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Discussion Starter #1
I have a question: a ton of posts have been made on the internet about CO2 vs slime vs compressor. What I have difficult in finding is the answer to the following: how many 16 g CO2 canister would I need to properly inflate a Versys 650 tire after a puncture?

I ask because I have read of people using up to 6 canisters (!!!), but then I stumbled upon a youtube video of a BMW mechanic who states that one 16 g CO2 canister is enough to fill the tire up, since the pressure will significantly increase while riding and it will reach a value for which the bike can be taken to a service point.

Has anybody checked the pressure when filled up and after a little riding to see how big of a difference there is?

Thank you!
 

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I used 4 cartridges a couple weekends ago on the rear tire, it was still sloppy low.

The air does go in at an incredibly low temperature, but I don't know how much more it'd come up in pressure as it warms up.

I think I'd rather have a compressor if it's possible to carry it. I've heard of people using those small bicycle pumps, too, but that'd get old pretty quick in my book.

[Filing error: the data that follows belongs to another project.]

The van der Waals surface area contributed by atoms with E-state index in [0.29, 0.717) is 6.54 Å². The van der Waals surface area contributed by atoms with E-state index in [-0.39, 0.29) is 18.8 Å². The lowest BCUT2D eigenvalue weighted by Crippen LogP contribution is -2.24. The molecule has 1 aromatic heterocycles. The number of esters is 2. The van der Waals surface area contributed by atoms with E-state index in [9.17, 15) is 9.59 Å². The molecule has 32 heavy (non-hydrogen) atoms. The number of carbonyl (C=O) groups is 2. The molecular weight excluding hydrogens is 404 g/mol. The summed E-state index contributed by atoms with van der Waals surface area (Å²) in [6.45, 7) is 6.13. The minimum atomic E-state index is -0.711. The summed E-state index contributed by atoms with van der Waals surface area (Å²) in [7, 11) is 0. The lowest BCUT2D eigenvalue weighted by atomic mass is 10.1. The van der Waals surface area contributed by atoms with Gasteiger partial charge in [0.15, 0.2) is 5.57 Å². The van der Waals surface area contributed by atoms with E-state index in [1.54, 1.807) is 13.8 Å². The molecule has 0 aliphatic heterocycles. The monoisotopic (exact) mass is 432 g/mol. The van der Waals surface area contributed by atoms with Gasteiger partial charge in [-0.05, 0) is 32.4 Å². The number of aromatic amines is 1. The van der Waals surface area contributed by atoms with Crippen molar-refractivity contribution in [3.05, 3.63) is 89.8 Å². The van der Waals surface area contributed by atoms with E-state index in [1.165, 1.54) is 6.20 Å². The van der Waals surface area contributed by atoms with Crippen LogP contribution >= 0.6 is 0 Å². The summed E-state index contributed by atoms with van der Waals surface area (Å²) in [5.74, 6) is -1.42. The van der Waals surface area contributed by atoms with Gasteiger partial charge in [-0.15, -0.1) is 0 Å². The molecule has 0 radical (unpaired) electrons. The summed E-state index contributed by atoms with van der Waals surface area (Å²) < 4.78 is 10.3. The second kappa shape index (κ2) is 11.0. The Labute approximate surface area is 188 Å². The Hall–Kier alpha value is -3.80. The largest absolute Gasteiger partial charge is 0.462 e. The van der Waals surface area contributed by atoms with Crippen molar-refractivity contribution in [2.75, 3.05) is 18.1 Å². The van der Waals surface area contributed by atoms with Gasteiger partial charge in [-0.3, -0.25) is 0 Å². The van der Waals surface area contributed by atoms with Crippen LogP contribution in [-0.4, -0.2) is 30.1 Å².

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I think the idea is if you need to repair a puncture at the side of the road you can do it with a puncture kit and CO2 canisters. Not to completely inflate the tire to normal riding pressure.

The only time I needed to do this I used two CO2 bottles. With one the tire seemed very empty. With two it felt that could be ridden, but underinflated. I think with 2 you're good to go to a proper service area or gas station to pump up the rest of the air. If you ride slow and carefully. But just in case now I ride with 3 CO2 bottles in my kit :)
 

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I carry both an electric pump and a small bicycle pump when travelling. The bike pump isn't all that difficult or tiring, though it is the backup plan now if the electric fails. Around town I usually just take the bicycle pump in a pannier or top box because it is small and light.

CO2 is a cool idea. No idea how many would be needed. The pressure won't increase much when riding on it, maybe a bit over 10%. So you should plan on getting it up near 30-ish psi on the CO2.
 

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Discussion Starter #5
Thanks for the feedback. The CO2 looks nice because it's compact. Frankly I do not want to ride with a compressor since there isn't that much space under the seat :)